1 2 3 4 5 6 7 8 9 10 11 12 13 14 15 16 17 18 19 20 21 22 23 24 25 26 27 28 29 30 31 32 33 34 35 36 37 38 39 40 41 42 43 44 45 46 47 48 49 50 51 52 53 54 55 56 57 58 59 60 61 62 | bool inside(b2Vec2 cp1, b2Vec2 cp2, b2Vec2 p) { return (cp2.x-cp1.x)*(p.y-cp1.y) > (cp2.y-cp1.y)*(p.x-cp1.x); } b2Vec2 intersection(b2Vec2 cp1, b2Vec2 cp2, b2Vec2 s, b2Vec2 e) { b2Vec2 dc( cp1.x - cp2.x, cp1.y - cp2.y ); b2Vec2 dp( s.x - e.x, s.y - e.y ); float n1 = cp1.x * cp2.y - cp1.y * cp2.x; float n2 = s.x * e.y - s.y * e.x; float n3 = 1.0 / (dc.x * dp.y - dc.y * dp.x); return b2Vec2( (n1*dp.x - n2*dc.x) * n3, (n1*dp.y - n2*dc.y) * n3); } //http://rosettacode.org/wiki/Sutherland-Hodgman_polygon_clipping#JavaScript //Note that this only works when fB is a convex polygon, but we know all //fixtures in Box2D are convex, so that will not be a problem bool findIntersectionOfFixtures(b2Fixture* fA, b2Fixture* fB, vector<b2Vec2>& outputVertices) { //currently this only handles polygon vs polygon if ( fA->GetShape()->GetType() != b2Shape::e_polygon || fB->GetShape()->GetType() != b2Shape::e_polygon ) return false; b2PolygonShape* polyA = (b2PolygonShape*)fA->GetShape(); b2PolygonShape* polyB = (b2PolygonShape*)fB->GetShape(); //fill subject polygon from fixtureA polygon for (int i = 0; i < polyA->GetVertexCount(); i++) outputVertices.push_back( fA->GetBody()->GetWorldPoint( polyA->GetVertex(i) ) ); //fill clip polygon from fixtureB polygon vector<b2Vec2> clipPolygon; for (int i = 0; i < polyB->GetVertexCount(); i++) clipPolygon.push_back( fB->GetBody()->GetWorldPoint( polyB->GetVertex(i) ) ); b2Vec2 cp1 = clipPolygon[clipPolygon.size()-1]; for (int j = 0; j < clipPolygon.size(); j++) { b2Vec2 cp2 = clipPolygon[j]; if ( outputVertices.empty() ) return false; vector<b2Vec2> inputList = outputVertices; outputVertices.clear(); b2Vec2 s = inputList[inputList.size() - 1]; //last on the input list for (int i = 0; i < inputList.size(); i++) { b2Vec2 e = inputList[i]; if (inside(cp1, cp2, e)) { if (!inside(cp1, cp2, s)) { outputVertices.push_back( intersection(cp1, cp2, s, e) ); } outputVertices.push_back(e); } else if (inside(cp1, cp2, s)) { outputVertices.push_back( intersection(cp1, cp2, s, e) ); } s = e; } cp1 = cp2; } return !outputVertices.empty(); } |

### Area and centroid of a polygon

Likewise, calculating the area and centroid of a polygon is not the focus of this topic. Box2D includes a handy function for computing a polygon centroid, which also happens to calculate the area, so we can re-use that with a couple of tiny modifications. The function signature I ended up with is:

1 | b2Vec2 ComputeCentroid(vector<b2Vec2> vs, float& area); |

1 2 3 4 5 6 7 8 9 10 11 12 13 14 15 16 17 18 19 20 21 22 23 24 25 26 27 28 29 30 31 32 33 34 35 36 37 38 39 40 41 42 | //Taken from b2PolygonShape.cpp b2Vec2 ComputeCentroid(vector<b2Vec2> vs, float& area) { int count = (int)vs.size(); b2Assert(count >= 3); b2Vec2 c; c.Set(0.0f, 0.0f); area = 0.0f; // pRef is the reference point for forming triangles. // Its location doesnt change the result (except for rounding error). b2Vec2 pRef(0.0f, 0.0f); const float32 inv3 = 1.0f / 3.0f; for (int32 i = 0; i < count; ++i) { // Triangle vertices. b2Vec2 p1 = pRef; b2Vec2 p2 = vs[i]; b2Vec2 p3 = i + 1 < count ? vs[i+1] : vs[0]; b2Vec2 e1 = p2 - p1; b2Vec2 e2 = p3 - p1; float32 D = b2Cross(e1, e2); float32 triangleArea = 0.5f * D; area += triangleArea; // Area weighted centroid c += triangleArea * inv3 * (p1 + p2 + p3); } // Centroid if (area > b2_epsilon) c *= 1.0f / area; else area = 0; return c; } |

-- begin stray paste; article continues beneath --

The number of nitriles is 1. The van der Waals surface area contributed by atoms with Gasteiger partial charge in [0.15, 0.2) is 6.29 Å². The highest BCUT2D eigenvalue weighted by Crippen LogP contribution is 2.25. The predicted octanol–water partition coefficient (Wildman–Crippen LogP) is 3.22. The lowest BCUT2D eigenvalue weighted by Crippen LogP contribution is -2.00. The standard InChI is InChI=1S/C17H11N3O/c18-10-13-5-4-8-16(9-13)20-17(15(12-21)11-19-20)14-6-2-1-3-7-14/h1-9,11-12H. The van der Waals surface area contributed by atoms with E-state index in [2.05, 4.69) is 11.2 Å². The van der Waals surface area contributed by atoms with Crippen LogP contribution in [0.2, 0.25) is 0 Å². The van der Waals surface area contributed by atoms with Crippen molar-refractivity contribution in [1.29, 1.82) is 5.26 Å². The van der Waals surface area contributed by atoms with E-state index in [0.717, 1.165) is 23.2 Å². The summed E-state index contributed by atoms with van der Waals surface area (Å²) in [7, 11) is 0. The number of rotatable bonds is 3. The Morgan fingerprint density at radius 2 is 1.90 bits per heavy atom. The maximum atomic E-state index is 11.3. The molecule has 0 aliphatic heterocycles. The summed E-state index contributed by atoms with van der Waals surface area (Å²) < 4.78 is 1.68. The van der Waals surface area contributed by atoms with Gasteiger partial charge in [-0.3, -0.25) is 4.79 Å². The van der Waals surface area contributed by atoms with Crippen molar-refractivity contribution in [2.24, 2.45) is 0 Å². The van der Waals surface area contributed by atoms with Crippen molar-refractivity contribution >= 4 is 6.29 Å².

### Updating each time step

Once we have the groundwork ready for processing the fixture pairs, we can set up a loop which goes through them every time step:

1 2 3 4 5 6 7 8 9 10 11 12 13 14 15 16 17 18 19 20 21 22 23 | //inside Step(), loop through all currently overlapping fixture pairs set<fixturePair>::iterator it = m_fixturePairs.begin(); set<fixturePair>::iterator end = m_fixturePairs.end(); while (it != end) { //fixtureA is the fluid b2Fixture* fixtureA = it->first; b2Fixture* fixtureB = it->second; float density = fixtureA->GetDensity(); vector<b2Vec2> intersectionPoints; if ( findIntersectionOfFixtures(fixtureA, fixtureB, intersectionPoints) ) { //find centroid float area = 0; b2Vec2 centroid = ComputeCentroid( intersectionPoints, area); //apply buoyancy stuff here... } ++it; } |

### Applying buoyancy force

Once we have the overlapping area and centroid for a polygon pair, applying the buoyancy force is dead simple. Multiplying the overlapping area by the density of the fluid gives us the displaced mass, which we can then multiply by gravity to get the force:

1 2 3 4 5 6 | b2Vec2 gravity( 0, -10 ); //apply buoyancy force (fixtureA is the fluid) float displacedMass = fixtureA->GetDensity() * area; b2Vec2 buoyancyForce = displacedMass * -gravity; fixtureB->GetBody()->ApplyForce( buoyancyForce, centroid ); |

### Applying simple drag